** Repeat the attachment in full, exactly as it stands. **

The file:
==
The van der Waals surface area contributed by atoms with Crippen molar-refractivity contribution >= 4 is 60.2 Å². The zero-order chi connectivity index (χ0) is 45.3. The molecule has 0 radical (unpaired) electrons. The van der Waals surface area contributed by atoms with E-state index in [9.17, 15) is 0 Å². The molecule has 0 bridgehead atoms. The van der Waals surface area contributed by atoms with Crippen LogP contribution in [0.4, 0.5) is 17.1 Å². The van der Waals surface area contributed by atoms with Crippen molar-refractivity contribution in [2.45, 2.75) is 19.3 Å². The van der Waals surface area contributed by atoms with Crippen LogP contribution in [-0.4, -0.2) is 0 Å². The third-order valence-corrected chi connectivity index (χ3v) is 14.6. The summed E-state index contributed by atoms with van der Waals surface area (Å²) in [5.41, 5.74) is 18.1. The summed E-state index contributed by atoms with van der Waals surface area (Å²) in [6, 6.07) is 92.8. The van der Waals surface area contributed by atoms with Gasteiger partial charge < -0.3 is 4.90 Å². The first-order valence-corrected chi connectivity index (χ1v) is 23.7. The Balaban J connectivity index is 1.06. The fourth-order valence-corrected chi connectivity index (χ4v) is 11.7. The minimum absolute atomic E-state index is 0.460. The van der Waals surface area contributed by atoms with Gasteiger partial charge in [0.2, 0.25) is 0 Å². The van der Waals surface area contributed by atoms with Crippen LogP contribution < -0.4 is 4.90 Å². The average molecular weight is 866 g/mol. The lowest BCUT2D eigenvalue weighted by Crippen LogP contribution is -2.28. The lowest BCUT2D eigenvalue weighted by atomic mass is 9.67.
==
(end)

The van der Waals surface area contributed by atoms with Crippen molar-refractivity contribution >= 4 is 60.2 Å². The zero-order chi connectivity index (χ0) is 45.3. The molecule has 0 radical (unpaired) electrons. The van der Waals surface area contributed by atoms with E-state index in [9.17, 15) is 0 Å². The molecule has 0 bridgehead atoms. The van der Waals surface area contributed by atoms with Crippen LogP contribution in [0.4, 0.5) is 17.1 Å². The van der Waals surface area contributed by atoms with Crippen molar-refractivity contribution in [2.45, 2.75) is 19.3 Å². The van der Waals surface area contributed by atoms with Crippen LogP contribution in [-0.4, -0.2) is 0 Å². The third-order valence-corrected chi connectivity index (χ3v) is 14.6. The summed E-state index contributed by atoms with van der Waals surface area (Å²) in [5.41, 5.74) is 18.1. The summed E-state index contributed by atoms with van der Waals surface area (Å²) in [6, 6.07) is 92.8. The van der Waals surface area contributed by atoms with Gasteiger partial charge < -0.3 is 4.90 Å². The first-order valence-corrected chi connectivity index (χ1v) is 23.7. The Balaban J connectivity index is 1.06. The fourth-order valence-corrected chi connectivity index (χ4v) is 11.7. The minimum absolute atomic E-state index is 0.460. The van der Waals surface area contributed by atoms with Gasteiger partial charge in [0.2, 0.25) is 0 Å². The van der Waals surface area contributed by atoms with Crippen LogP contribution < -0.4 is 4.90 Å². The average molecular weight is 866 g/mol. The lowest BCUT2D eigenvalue weighted by Crippen LogP contribution is -2.28. The lowest BCUT2D eigenvalue weighted by atomic mass is 9.67.